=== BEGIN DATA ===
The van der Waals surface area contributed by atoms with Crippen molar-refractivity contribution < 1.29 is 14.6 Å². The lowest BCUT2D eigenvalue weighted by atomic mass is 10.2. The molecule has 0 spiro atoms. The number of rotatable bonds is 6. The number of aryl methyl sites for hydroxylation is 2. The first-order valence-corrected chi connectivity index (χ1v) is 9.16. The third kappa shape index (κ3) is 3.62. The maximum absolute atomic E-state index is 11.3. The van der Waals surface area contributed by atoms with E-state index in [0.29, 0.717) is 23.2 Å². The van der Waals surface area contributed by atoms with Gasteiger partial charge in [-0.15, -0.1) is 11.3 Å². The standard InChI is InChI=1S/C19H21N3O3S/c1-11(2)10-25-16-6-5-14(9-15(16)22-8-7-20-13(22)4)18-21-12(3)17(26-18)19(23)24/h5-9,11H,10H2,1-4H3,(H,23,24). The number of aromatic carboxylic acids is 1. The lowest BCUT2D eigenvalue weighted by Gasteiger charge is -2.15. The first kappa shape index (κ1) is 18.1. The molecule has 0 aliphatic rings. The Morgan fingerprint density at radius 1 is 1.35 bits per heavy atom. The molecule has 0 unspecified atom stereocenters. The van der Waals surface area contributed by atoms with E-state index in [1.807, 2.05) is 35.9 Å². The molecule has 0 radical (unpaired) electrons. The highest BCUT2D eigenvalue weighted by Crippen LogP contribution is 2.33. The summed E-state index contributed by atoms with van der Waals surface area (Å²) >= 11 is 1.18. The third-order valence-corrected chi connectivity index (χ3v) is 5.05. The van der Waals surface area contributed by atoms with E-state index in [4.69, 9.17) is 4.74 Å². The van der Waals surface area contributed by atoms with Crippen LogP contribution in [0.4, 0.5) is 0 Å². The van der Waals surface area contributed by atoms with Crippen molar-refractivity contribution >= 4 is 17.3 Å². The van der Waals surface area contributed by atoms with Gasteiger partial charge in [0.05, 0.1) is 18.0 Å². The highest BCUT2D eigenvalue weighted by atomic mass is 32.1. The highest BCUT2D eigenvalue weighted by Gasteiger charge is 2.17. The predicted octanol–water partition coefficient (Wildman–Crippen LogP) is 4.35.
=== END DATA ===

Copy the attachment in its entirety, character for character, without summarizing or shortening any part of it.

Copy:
The van der Waals surface area contributed by atoms with Crippen molar-refractivity contribution < 1.29 is 14.6 Å². The lowest BCUT2D eigenvalue weighted by atomic mass is 10.2. The molecule has 0 spiro atoms. The number of rotatable bonds is 6. The number of aryl methyl sites for hydroxylation is 2. The first-order valence-corrected chi connectivity index (χ1v) is 9.16. The third kappa shape index (κ3) is 3.62. The maximum absolute atomic E-state index is 11.3. The van der Waals surface area contributed by atoms with E-state index in [0.29, 0.717) is 23.2 Å². The van der Waals surface area contributed by atoms with Gasteiger partial charge in [-0.15, -0.1) is 11.3 Å². The standard InChI is InChI=1S/C19H21N3O3S/c1-11(2)10-25-16-6-5-14(9-15(16)22-8-7-20-13(22)4)18-21-12(3)17(26-18)19(23)24/h5-9,11H,10H2,1-4H3,(H,23,24). The number of aromatic carboxylic acids is 1. The lowest BCUT2D eigenvalue weighted by Gasteiger charge is -2.15. The first kappa shape index (κ1) is 18.1. The molecule has 0 aliphatic rings. The Morgan fingerprint density at radius 1 is 1.35 bits per heavy atom. The molecule has 0 unspecified atom stereocenters. The van der Waals surface area contributed by atoms with E-state index in [1.807, 2.05) is 35.9 Å². The molecule has 0 radical (unpaired) electrons. The highest BCUT2D eigenvalue weighted by Crippen LogP contribution is 2.33. The summed E-state index contributed by atoms with van der Waals surface area (Å²) >= 11 is 1.18. The third-order valence-corrected chi connectivity index (χ3v) is 5.05. The van der Waals surface area contributed by atoms with E-state index in [4.69, 9.17) is 4.74 Å². The van der Waals surface area contributed by atoms with Crippen LogP contribution in [0.4, 0.5) is 0 Å². The van der Waals surface area contributed by atoms with Crippen molar-refractivity contribution >= 4 is 17.3 Å². The van der Waals surface area contributed by atoms with Gasteiger partial charge in [0.05, 0.1) is 18.0 Å². The highest BCUT2D eigenvalue weighted by atomic mass is 32.1. The highest BCUT2D eigenvalue weighted by Gasteiger charge is 2.17. The predicted octanol–water partition coefficient (Wildman–Crippen LogP) is 4.35.